Kenya does have the death penalty for other crimes. But in 2009 the country commuted all existing death sentences to sentences of life imprisonment. It repeated the process in 2016, effectively putting a halt to the death penalty. Why should the death penalty for killing wildlife now supersede these steps? And if the prospect of life in prison is not a deterrent to illegal hunting, how much of a deterrent will the death penalty be?
Capital punishment has failed to be a deterrent to crime in other contexts. In addition, CITES’ stance is material because its secretariat is administered by the United Nations Environment Programme and the vast majority of its signatories are party to the UN.
The UN’s position on the death penalty is very clear: it wants it abolished. As recently as October 10th, 2017, the United Nations Secretary General stated that “The death penalty has no place in the 21st century”. He described it as a barbaric practice” and “a very urgent and troubling human rights issue” adding that it “does little to service victims or deter crime.”
Between 2007 and 2013, the UN General Assembly passed five resolutions urging states to
progressively restrict its use and reduce the number of offences which are punishable by death.
This suggests that CITES has a role to play in abolishing the death penalty, not endorsing it. But does it?
CITES is an international regulatory regime signed by 183 member parties to regulate the trade (import, export, re-export, and introduction) of species of flora and fauna covered by the convention. Its stated aim is “to ensure that international trade in specimens of wild animals and plants does not threaten their survival.”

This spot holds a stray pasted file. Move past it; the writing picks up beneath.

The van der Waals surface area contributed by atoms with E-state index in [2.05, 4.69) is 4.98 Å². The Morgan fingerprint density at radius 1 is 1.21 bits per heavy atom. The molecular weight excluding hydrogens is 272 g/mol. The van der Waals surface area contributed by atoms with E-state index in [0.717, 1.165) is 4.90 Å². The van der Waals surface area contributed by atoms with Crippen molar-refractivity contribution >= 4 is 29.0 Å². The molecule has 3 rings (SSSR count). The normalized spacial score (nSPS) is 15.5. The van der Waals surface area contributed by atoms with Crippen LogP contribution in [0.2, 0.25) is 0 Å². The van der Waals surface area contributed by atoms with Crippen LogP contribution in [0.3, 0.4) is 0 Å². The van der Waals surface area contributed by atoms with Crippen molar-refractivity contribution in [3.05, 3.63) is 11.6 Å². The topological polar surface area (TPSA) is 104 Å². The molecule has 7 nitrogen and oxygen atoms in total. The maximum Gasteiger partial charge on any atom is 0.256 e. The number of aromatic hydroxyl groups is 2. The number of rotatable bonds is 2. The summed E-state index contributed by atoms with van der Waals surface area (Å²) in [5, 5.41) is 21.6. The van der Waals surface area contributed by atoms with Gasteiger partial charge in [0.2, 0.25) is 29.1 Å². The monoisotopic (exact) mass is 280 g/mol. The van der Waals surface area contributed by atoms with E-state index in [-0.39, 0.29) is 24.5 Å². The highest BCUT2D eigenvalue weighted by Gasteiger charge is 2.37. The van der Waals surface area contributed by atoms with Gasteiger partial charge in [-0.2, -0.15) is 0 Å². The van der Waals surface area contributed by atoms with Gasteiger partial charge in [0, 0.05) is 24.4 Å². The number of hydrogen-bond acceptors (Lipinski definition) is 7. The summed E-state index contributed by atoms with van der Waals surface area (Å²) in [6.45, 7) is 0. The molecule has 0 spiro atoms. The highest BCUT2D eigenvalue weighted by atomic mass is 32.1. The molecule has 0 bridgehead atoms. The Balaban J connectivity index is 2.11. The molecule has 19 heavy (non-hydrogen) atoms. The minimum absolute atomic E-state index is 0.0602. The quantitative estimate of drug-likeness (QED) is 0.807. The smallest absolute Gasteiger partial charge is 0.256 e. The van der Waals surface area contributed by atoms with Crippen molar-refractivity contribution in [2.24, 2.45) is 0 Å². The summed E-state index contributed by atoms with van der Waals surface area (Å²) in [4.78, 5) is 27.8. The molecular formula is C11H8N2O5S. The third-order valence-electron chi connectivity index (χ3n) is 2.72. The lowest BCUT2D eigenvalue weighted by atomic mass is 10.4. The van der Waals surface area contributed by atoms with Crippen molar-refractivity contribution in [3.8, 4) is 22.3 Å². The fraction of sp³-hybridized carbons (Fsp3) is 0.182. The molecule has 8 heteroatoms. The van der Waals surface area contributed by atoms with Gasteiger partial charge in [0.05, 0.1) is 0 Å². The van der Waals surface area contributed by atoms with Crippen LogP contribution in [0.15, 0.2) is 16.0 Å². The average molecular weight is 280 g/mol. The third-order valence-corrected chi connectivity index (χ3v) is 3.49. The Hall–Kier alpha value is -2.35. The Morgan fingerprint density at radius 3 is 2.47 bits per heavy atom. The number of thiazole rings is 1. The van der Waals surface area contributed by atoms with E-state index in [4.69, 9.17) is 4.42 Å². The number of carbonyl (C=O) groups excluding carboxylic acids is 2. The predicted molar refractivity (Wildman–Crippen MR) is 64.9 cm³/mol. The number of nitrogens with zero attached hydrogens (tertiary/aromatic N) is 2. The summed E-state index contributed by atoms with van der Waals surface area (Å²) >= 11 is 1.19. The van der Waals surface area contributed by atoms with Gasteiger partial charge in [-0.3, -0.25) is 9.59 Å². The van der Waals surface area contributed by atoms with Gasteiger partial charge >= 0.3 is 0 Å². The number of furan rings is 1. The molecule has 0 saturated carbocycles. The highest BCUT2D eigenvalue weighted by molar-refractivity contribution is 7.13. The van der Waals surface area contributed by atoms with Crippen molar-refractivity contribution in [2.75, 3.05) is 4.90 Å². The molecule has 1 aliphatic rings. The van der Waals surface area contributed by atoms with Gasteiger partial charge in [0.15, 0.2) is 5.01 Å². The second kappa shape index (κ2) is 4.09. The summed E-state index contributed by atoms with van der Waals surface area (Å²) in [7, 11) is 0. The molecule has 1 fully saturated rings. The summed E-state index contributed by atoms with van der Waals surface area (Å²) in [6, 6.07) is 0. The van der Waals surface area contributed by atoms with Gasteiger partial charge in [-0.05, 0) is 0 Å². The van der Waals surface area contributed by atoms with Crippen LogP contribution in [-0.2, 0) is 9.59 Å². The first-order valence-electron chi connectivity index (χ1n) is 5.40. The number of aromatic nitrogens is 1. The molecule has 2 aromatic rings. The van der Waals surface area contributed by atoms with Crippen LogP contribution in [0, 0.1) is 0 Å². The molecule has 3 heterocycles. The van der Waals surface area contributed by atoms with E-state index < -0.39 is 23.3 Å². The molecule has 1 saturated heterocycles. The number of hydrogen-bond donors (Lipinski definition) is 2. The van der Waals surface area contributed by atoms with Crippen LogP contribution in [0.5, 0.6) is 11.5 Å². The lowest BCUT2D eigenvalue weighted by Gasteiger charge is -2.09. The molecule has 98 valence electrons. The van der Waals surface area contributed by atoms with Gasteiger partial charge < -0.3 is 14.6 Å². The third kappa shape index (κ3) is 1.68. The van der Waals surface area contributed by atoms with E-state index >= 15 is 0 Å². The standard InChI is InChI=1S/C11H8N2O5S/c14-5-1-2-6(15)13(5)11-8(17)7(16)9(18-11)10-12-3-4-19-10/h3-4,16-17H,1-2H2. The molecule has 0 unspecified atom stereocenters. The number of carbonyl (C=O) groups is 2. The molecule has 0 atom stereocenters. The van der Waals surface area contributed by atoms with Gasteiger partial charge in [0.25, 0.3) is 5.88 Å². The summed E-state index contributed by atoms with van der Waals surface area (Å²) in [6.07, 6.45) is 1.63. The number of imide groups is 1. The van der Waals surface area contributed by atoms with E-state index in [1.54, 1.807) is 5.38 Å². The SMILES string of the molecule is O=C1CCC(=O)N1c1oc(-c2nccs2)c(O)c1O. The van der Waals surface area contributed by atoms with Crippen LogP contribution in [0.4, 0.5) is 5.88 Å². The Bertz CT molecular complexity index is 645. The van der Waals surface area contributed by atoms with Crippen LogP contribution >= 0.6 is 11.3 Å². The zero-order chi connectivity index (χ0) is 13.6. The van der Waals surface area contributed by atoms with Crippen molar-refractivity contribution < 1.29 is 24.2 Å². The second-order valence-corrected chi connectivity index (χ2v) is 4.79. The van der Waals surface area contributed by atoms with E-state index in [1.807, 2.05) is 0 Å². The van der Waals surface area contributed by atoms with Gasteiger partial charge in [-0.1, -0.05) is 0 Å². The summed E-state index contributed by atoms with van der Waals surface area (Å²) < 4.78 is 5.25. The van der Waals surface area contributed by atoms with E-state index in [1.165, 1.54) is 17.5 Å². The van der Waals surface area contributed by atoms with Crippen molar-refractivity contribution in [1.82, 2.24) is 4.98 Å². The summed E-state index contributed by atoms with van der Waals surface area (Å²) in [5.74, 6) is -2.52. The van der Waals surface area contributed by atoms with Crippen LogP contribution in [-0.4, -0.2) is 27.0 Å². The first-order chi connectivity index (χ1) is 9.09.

The problem is that the proposed legislation by the Kenyan government is not about the import, export, re-export, and introduction of trade in wild animals. It is a national policy to more severely punish the illegal hunting of wildlife. Is it an over reach for CITES to be commenting at all?
Question mark over CITES
CITES’ re-tweet about Kenya’s death penalty struck a nerve because it appears to be part of a pattern in its social media postings that increasingly seem to support heavy handed and controversial approaches to anti-poaching.
On May 14th, for example, CITES tweeted what some saw as an endorsement of militarised conservation:
Militarised conservation refers to a trend in managing poaching that relies on military personnel, training and technologies as well as counter-insurgency techniques.
Academics and conservationists have put forward multiple reasons why militarised conservation doesn’t work. At the heart of their argument is the potential for human rights abuses and the fact that people with guns don’t deliver long term solutions.
As the world celebrates 25 Years of Action for Biodiversity on May 22, efforts to advance the progress that’s already been made would be given a significant boost if the world organisation that spearheads many of these efforts made it clear where it stood on two big issues of the day: the death penalty for poachers, and the use of the military in combating poaching.